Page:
Through a complex chemical process, scientists have been able to develop versatile, synthetic 'cyborg' cells in the lab. They share many characteristics of living cells while lacking the ability to divide and grow.
That non-replication part is important. For artificial cells to be useful, they need to be carefully controlled, and that can't happen as easily if they're propagating in the same way that actual cells do.
The researchers behind the new development think these cyborgs could have a huge variety of applications, from improving treatments for diseases like cancer to cleaning up pollution through targeted chemical processes.
"The cyborg cells are programmable, do not divide, preserve essential cellular activities, and gain nonnative abilities," says biomedical engineer Cheemeng Tan from the University of California, Davis.
Cell engineering is currently based on two key approaches: genetically remodeling existing cells to give them new functions (more flexible but also able to reproduce) and building synthetic cells from scratch (which can't replicate but have limited biological functions).
These cyborg cells are the result of a new, third strategy. The researchers took bacterial cells as their foundation and added elements from an artificial polymer. Once inside the cell, the polymer was exposed to ultraviolet light to build it into a hydrogel matrix by cross-linking, mimicking a natural extracellular matrix.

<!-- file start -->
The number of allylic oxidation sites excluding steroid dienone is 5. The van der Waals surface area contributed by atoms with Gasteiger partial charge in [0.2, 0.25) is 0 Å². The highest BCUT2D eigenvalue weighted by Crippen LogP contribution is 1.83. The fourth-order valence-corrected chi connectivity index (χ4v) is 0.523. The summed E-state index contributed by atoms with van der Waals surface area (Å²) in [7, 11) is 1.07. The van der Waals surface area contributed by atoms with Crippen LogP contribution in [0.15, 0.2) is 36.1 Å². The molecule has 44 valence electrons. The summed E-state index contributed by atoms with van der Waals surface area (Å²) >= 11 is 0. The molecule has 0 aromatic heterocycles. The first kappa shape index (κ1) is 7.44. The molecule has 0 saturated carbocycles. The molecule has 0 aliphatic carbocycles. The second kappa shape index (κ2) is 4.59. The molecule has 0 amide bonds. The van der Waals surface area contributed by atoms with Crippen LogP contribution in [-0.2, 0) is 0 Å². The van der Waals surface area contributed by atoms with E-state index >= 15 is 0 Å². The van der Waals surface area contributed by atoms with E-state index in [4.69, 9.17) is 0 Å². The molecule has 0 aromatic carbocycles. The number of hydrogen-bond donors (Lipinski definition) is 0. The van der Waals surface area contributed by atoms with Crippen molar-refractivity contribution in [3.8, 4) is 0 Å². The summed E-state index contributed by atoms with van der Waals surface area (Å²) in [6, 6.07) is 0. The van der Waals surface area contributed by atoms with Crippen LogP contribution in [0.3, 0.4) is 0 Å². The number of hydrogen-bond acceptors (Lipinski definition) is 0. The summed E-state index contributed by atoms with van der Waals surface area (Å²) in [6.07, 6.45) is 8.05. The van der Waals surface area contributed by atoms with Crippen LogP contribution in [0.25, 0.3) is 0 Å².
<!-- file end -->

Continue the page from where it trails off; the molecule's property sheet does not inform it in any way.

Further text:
While able to maintain much of their normal biological functions, these cyborg cells proved to be more resistant to stressors like high pH and antibiotic exposure – stressors that would kill off normal cells. Much like actual cyborgs, they're tough.
"Cyborg cells preserve essential functions, including cellular metabolism, motility, protein synthesis, and compatibility with genetic circuits," write the researchers in their published paper.
Lab tests on tissue samples showed that the newly developed cells were able to invade cancer cells, highlighting the potential of these modified biological building blocks for health treatments further down the line – they could one day be used to deliver drugs to very specific parts of the body.
That's still a long way off, as promising as these early results are. The researchers say they now want to experiment with the use of different materials to create these cells, as well as investigate how they could be used.
It's also not clear exactly what is stopping the cells from replicating, which needs to be determined. The authors think the hydrogel matrix may stop cell division by inhibiting cell growth or DNA replication, or both.
The blending of the natural and the artificial demonstrated here in some ways takes the best elements of both, opening up new possibilities – a state of "quasi vita" or "almost life", as the researchers put it.
"We are interested in the bioethics of applying cyborg cells as they are cell-derived biomaterials that are neither cells nor materials," says Tan.
The research has been published in Advanced Science.